It has been a rapid transition to weed season -- we're still trying to get transplants into the ground and potting up loads of seedlings, and the weeds are glowing green in the fields! We are making headway in the onions, however, and aiming to get the weeds while they're still a manageable size.
The corn transplants are doing really well and we are so pleased with this. Stories abound about how sensitive corn is to transplanting, yet every germinated seed that was put into the ground has settled in nicely...can't wait for sweet corn this year!
We're still setting beds, seeding, potting up, and watering (an interesting game of strategics with the ongoing heat lately). As you can see in these photos, we're all in high gear to get it all done. And David and Chelsea seeded the last bit of potatoes on their own -- exciting! It's fantastic to have Sieglinde's back in the mix. They are my absolute favourite and the crew can try out the German Butter potatoes that I keep raving about.
We're a little in shock about how early the strawberries are this year. They've been in blossom for a while, however Tristan snapped this shot on Monday during our farm walkaround -- berries forming. It's looking like we'll have strawberries at the end of May this year...egad!
Our last two interns arrived this afternoon, having driven all the way from Montréal. We are looking forward to getting to know Patricia and Yaniv...after they've had time to settle in and acclimatize following so much driving. Stay tuned for their 'official' introduction next week!
Hello from Golden Ears! This week's update is coming to you from the dirty fingernails of the newest interns -- we have a good excuse for our filth, though! This week has been all about transplanting our vegetable babies into their new homes in the field; this involves a lot of time spent on our knees with hands in the dirt, lovingly placing each onion, kolhrabi and little lettuce head into the ground so that it can grow up to reach its full tasty potential! Yesterday alone, we planted over 600 corn in the field, with over 2,000 seedlings, total, going into the ground since last week (finishing transplanting the hundreds of onions was thoroughly celebrated with cold growlers of beer). Though this job is tough on the knees and lower back, we combat it with spontaneous yoga in the field and the huge feeling of satisfaction one gets from seeing the vegetables neatly lined up in their fresh, earthy bed.
Watching the different varieties of produce start to mature into their true forms has also been a treat for me. Pictured above is the beautiful Freckles Romaine Lettuce that looks like it has been spattered with crimson paint. I'm also excited about the purple bunching onions that are keeping their vibrant bulbs hidden for the time being. I'm quickly realizing that I could probably grow vegetables forever and still be surprised at the things nature can produce.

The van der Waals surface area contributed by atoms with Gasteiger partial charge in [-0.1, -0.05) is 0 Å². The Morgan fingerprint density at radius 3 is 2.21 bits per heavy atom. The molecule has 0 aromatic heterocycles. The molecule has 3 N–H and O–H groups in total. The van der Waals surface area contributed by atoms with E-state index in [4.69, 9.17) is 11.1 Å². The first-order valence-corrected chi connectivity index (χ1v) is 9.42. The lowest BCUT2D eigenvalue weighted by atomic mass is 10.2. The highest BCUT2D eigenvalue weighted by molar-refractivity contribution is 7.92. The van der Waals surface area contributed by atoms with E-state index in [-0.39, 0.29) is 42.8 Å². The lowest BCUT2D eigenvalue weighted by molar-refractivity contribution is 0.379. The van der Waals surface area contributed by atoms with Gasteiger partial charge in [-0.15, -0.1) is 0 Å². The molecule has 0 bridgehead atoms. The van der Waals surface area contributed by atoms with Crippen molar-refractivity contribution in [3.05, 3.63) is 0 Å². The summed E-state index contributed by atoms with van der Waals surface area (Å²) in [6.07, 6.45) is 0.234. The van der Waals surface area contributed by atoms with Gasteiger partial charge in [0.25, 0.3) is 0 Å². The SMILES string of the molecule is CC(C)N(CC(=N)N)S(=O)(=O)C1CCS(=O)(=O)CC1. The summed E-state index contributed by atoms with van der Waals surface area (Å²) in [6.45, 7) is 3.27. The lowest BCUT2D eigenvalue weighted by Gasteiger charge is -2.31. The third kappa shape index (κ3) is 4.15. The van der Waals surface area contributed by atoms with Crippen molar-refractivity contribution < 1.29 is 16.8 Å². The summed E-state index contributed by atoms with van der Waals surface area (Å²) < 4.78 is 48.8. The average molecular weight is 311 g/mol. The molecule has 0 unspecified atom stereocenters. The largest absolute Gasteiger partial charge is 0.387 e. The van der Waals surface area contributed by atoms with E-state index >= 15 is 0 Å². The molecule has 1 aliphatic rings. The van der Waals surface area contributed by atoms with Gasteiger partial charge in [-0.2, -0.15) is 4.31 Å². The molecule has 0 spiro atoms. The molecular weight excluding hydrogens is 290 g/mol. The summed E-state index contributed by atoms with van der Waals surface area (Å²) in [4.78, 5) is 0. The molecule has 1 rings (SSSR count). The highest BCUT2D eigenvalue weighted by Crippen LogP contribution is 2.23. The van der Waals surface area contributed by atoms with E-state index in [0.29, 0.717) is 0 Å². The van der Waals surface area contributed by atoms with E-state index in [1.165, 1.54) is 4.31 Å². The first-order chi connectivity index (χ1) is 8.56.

Hey, is that Tristan pushing Avé through the fields?!
Nope! But it is another one of his marvellous creations. Behold, our home-made flame weeder, complete with seatbelts and a master stroller pusher (Papa Cavers).
This baby has been helping us combat the weeds that threaten to overrun the newly-planted seeds and bring us to our downfall. Besides being an insanely cool tool for organic farmers, the flame weeder majorly helps to prevent the weeds from even popping up, while leaving the seeds below completely unharmed. Thanks to Tristan for being so inventive in our on-going battle against the weeds!
The last baby corn about to go into the field....
I leave you this week with a photo I took during last week's harvest for market (pre-vegetable mandala that is pictured at the top). One of the best things about working on this farm is the constant interaction you have with the animals here, whether it is listening to the Curlews flying over you in the field, being inspected by the resident farm cats wanting to be cuddled, or encountering Osprey epically catching their prey close by. I'm grateful everyday to live and work in a place that allows the wildlife in the area to thrive. They are as much a part of the local diversity as the humans that live here, and with organic farming practices, you can encourage them to continue gracing the landscape without polluting or destroying their habitat -- just one of the many reasons to fall in love with growing food organically!
Thanks to everyone who supported us at the market last week. We'll see you bright and early Saturday morning with a fresh harvest in tow!
So far, potato planting has been the favourite activity for David and Chelsea. How could it not be; making sure each little circle has a potato in it and that one drops when it should (it's not necessarily as easy as it sounds, especially when the potato is too big to fit through the hole).
Planting in action!
Let it be known that rolling out brand new remay (aka floating row cover) is a glorious experience. Chelsea and David got to experience it on Monday -- the double wide remay means that for the same amount of shoveling, you cover twice the space. It's awesome!
What a delight it was to see a shadow hopping along in front of me as I walked through our packing shed to close the start greenhouse at night. I couldn't help but take it as a good sign, as frogs (okay, this is a toad) have been a symbol of prosperity, wealth, friendship and abundance in many cultures and a symbol of fertility in others. For the Romans, the frog was a mascot believed to bring good luck to one’s home. The native Aborigines of Australia believed that frogs brought the thunder and rain, to help the plants to grow (excellent on the rain front!). Given how things are going so far on the farm this season, there is much friendship and abundance to acknowledge. We have repeatedly been in awe of how much we've been seeding, singulating, and transplanting. If everything takes (and we can keep up with the weeding), we'll have a rich abundance of vegetables this season.